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FIRST PATIENTS by Rod Tanchanco Kirkus Star


The Incredible True Stories of Pioneer Patients

by Rod Tanchanco

Pub Date: Jan. 9th, 2022
ISBN: 979-8-9853937-2-9
Publisher: First Hawk Publishing

A physician and medical journalist describe 10 clinical cases that helped to revolutionize medicine.

Tanchanco found an early inspiration for this book in a story he’d read about a heart failure patient whose life was saved by the 1958 invention of an implantable pacemaker rudimentarily molded from a can of shoe polish. The author then sought out other accounts of patients whose cases had spurred breakthrough therapies, treatments, and lifesaving devices and essentially become medical game-changers. He begins with Benjamin Jesty, an English farmer who controversially experimented with introducing the cowpox virus into human tissue in the late 1770s, hoping to initiate an immune response against smallpox. Jesty didn’t publicize his work, but physician Edward Jenner did, and Jenner usually gets the credit for developing the vaccine. The book features other historical medical revolutionaries like English obstetrician James Blundell, responsible for developing successful blood transfusion techniques that turned the formerly stigmatized procedure into a lifesaving protocol for severe hemorrhagic cases. Other chapters applaud patients who inspired breakthrough technology like the cardiac defibrillator and early advancements in the identification of HIV and treatments for AIDS. In a section notably demonstrating his knack for compelling and factual prose, Tanchanco presents young mother Anne Miller, the first woman injected with penicillin in 1942 and subsequently cured of her recurring strep infection; it was “as though the drug banished a dark demon” and “every tissue, taxed to exhaustion from protracted sepsis, now craved nourishment.” Another fascinating chapter on disease-transmitting mosquitoes credits the death-defying courage demonstrated by a group of enterprising doctors and an Army Surgeon General who used the insect itself to help analyze and eradicate yellow fever and malaria in Cuba and near the Panama Canal. Many subjects of this book suffered horribly from their maladies, but their cases inspired a host of radical therapies, some of which remain efficacious today. Tanchanco tells their stories chronologically and in a smooth, clear style that’s impeccably researched but devoid of potentially off-putting clinical jargon. That approach makes this book ideal reading for anyone intrigued by medical innovations.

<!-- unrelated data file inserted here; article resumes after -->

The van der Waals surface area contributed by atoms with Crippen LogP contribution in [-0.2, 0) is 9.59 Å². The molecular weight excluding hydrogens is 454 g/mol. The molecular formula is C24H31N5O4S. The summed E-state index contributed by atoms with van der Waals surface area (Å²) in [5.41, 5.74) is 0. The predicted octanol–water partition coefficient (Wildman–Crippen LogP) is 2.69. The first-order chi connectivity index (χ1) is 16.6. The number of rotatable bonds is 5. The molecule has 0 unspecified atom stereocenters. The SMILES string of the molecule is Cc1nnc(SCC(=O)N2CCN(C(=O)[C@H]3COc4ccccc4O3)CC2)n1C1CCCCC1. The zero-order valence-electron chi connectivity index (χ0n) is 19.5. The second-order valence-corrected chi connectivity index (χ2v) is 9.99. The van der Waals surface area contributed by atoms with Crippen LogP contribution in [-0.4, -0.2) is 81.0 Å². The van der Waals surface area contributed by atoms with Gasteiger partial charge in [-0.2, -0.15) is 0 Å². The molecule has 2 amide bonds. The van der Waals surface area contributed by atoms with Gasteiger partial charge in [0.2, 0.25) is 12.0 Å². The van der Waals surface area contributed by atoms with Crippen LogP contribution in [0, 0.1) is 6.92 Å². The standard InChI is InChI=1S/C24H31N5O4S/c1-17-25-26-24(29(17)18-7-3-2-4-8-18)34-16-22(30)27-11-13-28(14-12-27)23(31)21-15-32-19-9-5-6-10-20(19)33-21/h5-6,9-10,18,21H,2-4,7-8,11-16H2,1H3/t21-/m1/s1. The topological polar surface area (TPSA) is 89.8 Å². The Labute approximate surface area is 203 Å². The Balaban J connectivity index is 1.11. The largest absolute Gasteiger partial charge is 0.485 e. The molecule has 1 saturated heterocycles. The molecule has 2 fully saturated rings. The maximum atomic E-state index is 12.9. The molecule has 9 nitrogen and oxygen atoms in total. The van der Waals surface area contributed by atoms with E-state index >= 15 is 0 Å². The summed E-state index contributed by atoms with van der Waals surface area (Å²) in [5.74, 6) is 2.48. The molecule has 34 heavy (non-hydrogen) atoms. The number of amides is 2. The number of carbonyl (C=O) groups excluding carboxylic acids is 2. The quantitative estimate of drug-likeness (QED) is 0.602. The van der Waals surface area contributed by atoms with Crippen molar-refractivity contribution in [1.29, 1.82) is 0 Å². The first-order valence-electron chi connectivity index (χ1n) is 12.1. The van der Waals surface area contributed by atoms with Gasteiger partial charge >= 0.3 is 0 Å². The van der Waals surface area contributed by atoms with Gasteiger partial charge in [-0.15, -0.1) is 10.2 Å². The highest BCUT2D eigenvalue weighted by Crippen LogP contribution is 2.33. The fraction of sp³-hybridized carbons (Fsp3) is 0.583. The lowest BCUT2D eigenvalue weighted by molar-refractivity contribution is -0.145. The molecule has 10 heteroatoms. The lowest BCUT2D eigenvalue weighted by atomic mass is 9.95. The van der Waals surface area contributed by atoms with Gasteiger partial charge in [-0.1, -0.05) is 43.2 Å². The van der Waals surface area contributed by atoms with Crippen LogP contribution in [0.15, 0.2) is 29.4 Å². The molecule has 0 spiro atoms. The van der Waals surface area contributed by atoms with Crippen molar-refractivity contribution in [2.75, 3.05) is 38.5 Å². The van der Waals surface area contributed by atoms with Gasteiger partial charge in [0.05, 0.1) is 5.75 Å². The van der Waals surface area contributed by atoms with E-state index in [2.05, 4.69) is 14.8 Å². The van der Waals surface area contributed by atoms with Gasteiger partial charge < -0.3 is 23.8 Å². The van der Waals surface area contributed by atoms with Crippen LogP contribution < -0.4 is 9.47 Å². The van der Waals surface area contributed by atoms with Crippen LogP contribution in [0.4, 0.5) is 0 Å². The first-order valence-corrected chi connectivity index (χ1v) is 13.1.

An informative retrospective of medical pioneers and their innovations.